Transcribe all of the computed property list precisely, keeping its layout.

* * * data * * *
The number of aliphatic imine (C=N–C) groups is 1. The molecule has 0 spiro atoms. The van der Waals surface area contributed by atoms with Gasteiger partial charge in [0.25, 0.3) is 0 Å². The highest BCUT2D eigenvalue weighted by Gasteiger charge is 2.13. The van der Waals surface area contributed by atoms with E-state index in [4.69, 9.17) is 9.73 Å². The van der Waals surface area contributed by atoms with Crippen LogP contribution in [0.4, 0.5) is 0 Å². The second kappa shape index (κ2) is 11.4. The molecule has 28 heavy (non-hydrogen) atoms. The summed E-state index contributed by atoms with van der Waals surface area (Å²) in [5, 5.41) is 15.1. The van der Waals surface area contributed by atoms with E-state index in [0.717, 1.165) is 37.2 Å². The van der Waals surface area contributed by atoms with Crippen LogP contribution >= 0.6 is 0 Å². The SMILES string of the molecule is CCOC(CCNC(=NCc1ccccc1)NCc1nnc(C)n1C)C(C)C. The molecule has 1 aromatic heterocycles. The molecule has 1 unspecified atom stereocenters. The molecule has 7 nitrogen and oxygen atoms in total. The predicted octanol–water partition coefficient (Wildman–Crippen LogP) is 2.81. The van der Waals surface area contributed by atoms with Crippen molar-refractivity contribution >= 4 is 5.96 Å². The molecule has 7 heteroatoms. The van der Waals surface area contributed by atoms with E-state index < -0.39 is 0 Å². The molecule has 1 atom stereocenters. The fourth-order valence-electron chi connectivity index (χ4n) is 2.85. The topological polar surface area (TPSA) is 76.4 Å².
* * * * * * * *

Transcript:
The number of aliphatic imine (C=N–C) groups is 1. The molecule has 0 spiro atoms. The van der Waals surface area contributed by atoms with Gasteiger partial charge in [0.25, 0.3) is 0 Å². The highest BCUT2D eigenvalue weighted by Gasteiger charge is 2.13. The van der Waals surface area contributed by atoms with E-state index in [4.69, 9.17) is 9.73 Å². The van der Waals surface area contributed by atoms with Crippen LogP contribution in [0.4, 0.5) is 0 Å². The second kappa shape index (κ2) is 11.4. The molecule has 28 heavy (non-hydrogen) atoms. The summed E-state index contributed by atoms with van der Waals surface area (Å²) in [5, 5.41) is 15.1. The van der Waals surface area contributed by atoms with E-state index in [0.717, 1.165) is 37.2 Å². The van der Waals surface area contributed by atoms with Crippen LogP contribution >= 0.6 is 0 Å². The SMILES string of the molecule is CCOC(CCNC(=NCc1ccccc1)NCc1nnc(C)n1C)C(C)C. The molecule has 1 aromatic heterocycles. The molecule has 1 unspecified atom stereocenters. The molecule has 7 nitrogen and oxygen atoms in total. The predicted octanol–water partition coefficient (Wildman–Crippen LogP) is 2.81. The van der Waals surface area contributed by atoms with Crippen molar-refractivity contribution >= 4 is 5.96 Å². The molecule has 7 heteroatoms. The van der Waals surface area contributed by atoms with E-state index < -0.39 is 0 Å². The molecule has 1 atom stereocenters. The fourth-order valence-electron chi connectivity index (χ4n) is 2.85. The topological polar surface area (TPSA) is 76.4 Å².